Bob Moyer '66

Slammaster Bob Moyer '66 revels in the demands of competitive poetry

Wiggles in hand like fish
Hooked, I cannot throw her back

--Robert L. Moyer '66

Bob Moyer, holding his newborn granddaughter Erin Kristin, gave himself over to the pleasurable feeling and recorded the moment with a bit of haiku poetry. A recent winner of the Head-to-Head Haiku Championship at "A Gathering of Poets," Moyer is a self-confessed haiku addict.

"I think it's the simplicity and directness of the communication that has me entranced," he says. "It demands that you say what you have to say in a limited form. I've been writing haiku daily for at least two years."

Moyer credits his fondness for succinct writing to Denham Sutcliffe, a legendary Kenyon professor of English who passed away in 1964. Sutcliffe admonished his students to say what they had to say in one page. Then, he suggested, condense the idea to a paragraph, a line, or a single word, if possible.

Although a writer and a poet, Moyer says his first mistress was, and continues to be, theater. "I took a class with Professor of Drama James Michael, and I was hooked," he says. "From that moment on, I lived in the theater, acting and experimenting with producing, directing, and technical direction. My passion for the theater was directly responsible for my finishing in the bottom tenth of my class."

The letter grade on the transcript, as so many well know, is not the final predictor of success in life. Encouraged by Michael and another drama professor, Michael Birtwhistle, Moyer went on to earn a master of fine arts degree from Tulane University, after which he worked for Chicago's Second City Company. He was taken by the work of Viola Spolin, whose book Improvisation for the Theater, published in 1963, is a classic reference text for teaching spontaneity and creative problem solving on the stage. Now a teacher himself, Moyer continues to use the two hundred and twenty games and exercises in Spolin's book with his students. "That style of expression," he explains, "replicates the feeling I had when I first discovered theater, and it keeps it alive and fresh."

Moyer is director of the preprofessional drama program at the North Carolina School of the Arts, one of the sixteen University of North Carolina campuses. In 1999, he was awarded the Excellence in Teaching Award for his work with the high-school seniors who make up the program. "My mission is to keep them from going to acting school," he says only half-jokingly. He is also director of the Drama Summer School and of Shakespeare Lives!, a unique teacher-training collaboration with the Globe Theatre in London, England.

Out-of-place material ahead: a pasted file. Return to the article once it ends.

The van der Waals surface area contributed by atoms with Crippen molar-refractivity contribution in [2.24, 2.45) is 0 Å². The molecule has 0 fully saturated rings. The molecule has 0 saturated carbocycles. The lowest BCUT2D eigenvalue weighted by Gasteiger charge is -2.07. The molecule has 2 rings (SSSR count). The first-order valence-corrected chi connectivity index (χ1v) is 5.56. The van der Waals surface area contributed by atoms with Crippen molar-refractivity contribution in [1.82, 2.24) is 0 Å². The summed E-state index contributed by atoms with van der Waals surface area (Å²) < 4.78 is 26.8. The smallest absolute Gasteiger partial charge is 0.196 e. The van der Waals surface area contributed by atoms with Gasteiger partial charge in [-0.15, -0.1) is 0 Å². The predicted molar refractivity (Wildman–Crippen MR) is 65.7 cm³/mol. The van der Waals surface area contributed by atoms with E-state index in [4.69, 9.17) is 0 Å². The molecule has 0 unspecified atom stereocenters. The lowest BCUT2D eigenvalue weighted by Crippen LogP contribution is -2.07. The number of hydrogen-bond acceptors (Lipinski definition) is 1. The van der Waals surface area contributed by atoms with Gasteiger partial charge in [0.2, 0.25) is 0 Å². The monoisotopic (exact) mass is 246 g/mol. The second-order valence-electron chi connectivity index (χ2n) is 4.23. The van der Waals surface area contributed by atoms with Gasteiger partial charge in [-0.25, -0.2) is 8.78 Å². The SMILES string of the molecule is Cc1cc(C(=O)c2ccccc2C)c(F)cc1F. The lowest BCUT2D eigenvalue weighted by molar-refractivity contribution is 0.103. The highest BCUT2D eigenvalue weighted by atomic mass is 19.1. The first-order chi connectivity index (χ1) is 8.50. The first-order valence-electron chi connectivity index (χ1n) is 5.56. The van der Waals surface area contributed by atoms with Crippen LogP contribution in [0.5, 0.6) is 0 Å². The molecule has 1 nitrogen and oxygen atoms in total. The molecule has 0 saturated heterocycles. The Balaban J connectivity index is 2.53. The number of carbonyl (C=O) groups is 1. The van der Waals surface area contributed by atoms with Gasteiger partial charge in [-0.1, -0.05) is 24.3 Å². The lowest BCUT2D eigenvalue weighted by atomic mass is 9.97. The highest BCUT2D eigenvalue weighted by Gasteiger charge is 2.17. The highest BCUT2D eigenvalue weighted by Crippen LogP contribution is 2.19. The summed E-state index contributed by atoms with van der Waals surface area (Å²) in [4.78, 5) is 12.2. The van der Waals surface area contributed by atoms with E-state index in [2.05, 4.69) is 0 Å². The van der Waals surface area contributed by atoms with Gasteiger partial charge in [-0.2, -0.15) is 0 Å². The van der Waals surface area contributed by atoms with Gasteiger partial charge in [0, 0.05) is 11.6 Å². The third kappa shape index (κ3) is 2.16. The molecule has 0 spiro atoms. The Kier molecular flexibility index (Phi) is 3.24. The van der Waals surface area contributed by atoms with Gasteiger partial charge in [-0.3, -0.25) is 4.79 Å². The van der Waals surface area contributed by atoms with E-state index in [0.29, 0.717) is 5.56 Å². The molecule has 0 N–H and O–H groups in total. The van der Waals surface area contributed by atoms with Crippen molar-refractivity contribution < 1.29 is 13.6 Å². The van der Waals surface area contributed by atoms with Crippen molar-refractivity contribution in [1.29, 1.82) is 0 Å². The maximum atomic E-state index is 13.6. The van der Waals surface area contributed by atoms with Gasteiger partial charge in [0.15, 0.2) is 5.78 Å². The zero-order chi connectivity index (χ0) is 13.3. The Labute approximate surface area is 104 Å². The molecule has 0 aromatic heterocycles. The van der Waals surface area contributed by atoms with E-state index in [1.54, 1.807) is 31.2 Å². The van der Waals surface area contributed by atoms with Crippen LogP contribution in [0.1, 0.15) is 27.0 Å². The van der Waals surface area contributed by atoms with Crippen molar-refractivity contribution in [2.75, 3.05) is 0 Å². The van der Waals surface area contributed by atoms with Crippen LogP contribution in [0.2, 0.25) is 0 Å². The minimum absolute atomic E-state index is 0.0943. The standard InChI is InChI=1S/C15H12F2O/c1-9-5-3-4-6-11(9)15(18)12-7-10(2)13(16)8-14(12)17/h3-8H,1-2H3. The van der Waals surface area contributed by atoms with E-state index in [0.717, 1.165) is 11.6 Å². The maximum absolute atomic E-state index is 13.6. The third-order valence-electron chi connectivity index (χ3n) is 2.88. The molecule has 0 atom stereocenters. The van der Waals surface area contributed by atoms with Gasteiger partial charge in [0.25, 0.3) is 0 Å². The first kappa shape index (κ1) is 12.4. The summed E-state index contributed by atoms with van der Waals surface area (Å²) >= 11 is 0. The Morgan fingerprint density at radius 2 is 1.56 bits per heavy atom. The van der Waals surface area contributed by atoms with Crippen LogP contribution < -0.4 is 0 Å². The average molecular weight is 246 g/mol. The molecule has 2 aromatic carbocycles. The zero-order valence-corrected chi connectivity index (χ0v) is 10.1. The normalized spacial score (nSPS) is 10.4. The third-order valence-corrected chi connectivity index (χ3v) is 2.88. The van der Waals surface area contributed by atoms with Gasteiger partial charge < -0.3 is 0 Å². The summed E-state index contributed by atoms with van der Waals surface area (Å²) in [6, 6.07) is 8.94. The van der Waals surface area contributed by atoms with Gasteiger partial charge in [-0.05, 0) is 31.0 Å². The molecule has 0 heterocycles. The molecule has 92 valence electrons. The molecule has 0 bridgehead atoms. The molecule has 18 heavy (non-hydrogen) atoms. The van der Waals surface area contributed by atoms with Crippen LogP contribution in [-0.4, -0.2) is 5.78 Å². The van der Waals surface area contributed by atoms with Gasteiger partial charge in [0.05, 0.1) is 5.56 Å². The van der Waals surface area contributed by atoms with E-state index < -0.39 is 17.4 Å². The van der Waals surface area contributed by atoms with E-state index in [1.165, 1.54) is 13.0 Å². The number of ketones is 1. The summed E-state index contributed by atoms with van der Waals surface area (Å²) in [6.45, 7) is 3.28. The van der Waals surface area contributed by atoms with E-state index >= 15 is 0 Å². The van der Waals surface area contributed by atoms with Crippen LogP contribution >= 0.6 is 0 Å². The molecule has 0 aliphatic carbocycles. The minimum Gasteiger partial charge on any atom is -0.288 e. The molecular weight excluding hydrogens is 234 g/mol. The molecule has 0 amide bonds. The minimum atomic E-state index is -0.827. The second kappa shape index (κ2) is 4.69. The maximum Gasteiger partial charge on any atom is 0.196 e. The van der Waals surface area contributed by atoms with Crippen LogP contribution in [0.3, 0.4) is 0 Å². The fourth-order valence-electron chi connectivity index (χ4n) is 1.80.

An avocation that brings together Moyer's love of language, poetry, and the theater is Poetry Slam. He is the slammaster of the Winston-Salem Poetry Slam and a winner of numerous slams.

Slam poetry is the brainchild of Chicago poet Marc Smith, who, in 1986, organized the first event to entertain the Sunday regulars at a bar called Green Mill. Judges, randomly chosen from the audience, score poets on a scale from one to ten; the poet with the highest score at the end of the evening wins. The audience participation and the democratic nature of the event have helped the Slam catch on across the country. In many cities and regions, local competitions are used to choose four-poet teams. Each year since 1989, teams from around the country have converged on a different city to compete in the National Grand Slam. The rules are few and simple: all work must be original to the poet; no props, costumes, or background music is permitted; and there is a three-minute limit for all performances.

"The Slam is the epitome of freedom of speech and free expression," says Moyer. "For all my theater training and experience, the most difficult thing for me has been performing my own writing. It's personally revealing when I hear one of those natural poets communicate a whole way of looking at things and a whole history of living in a three-minute poem."

Another aspect that is particularly appealing to Moyer is the nonacademic nature of the poetry slam. "Academics scoff at this," he says. "But in this environment, credentials don't mean a thing. The audience members are the judge, and they snap their fingers and stomp and whistle to show approval or disapproval. Is it literature? I don't know. But it's very powerful. It's what life is all about."


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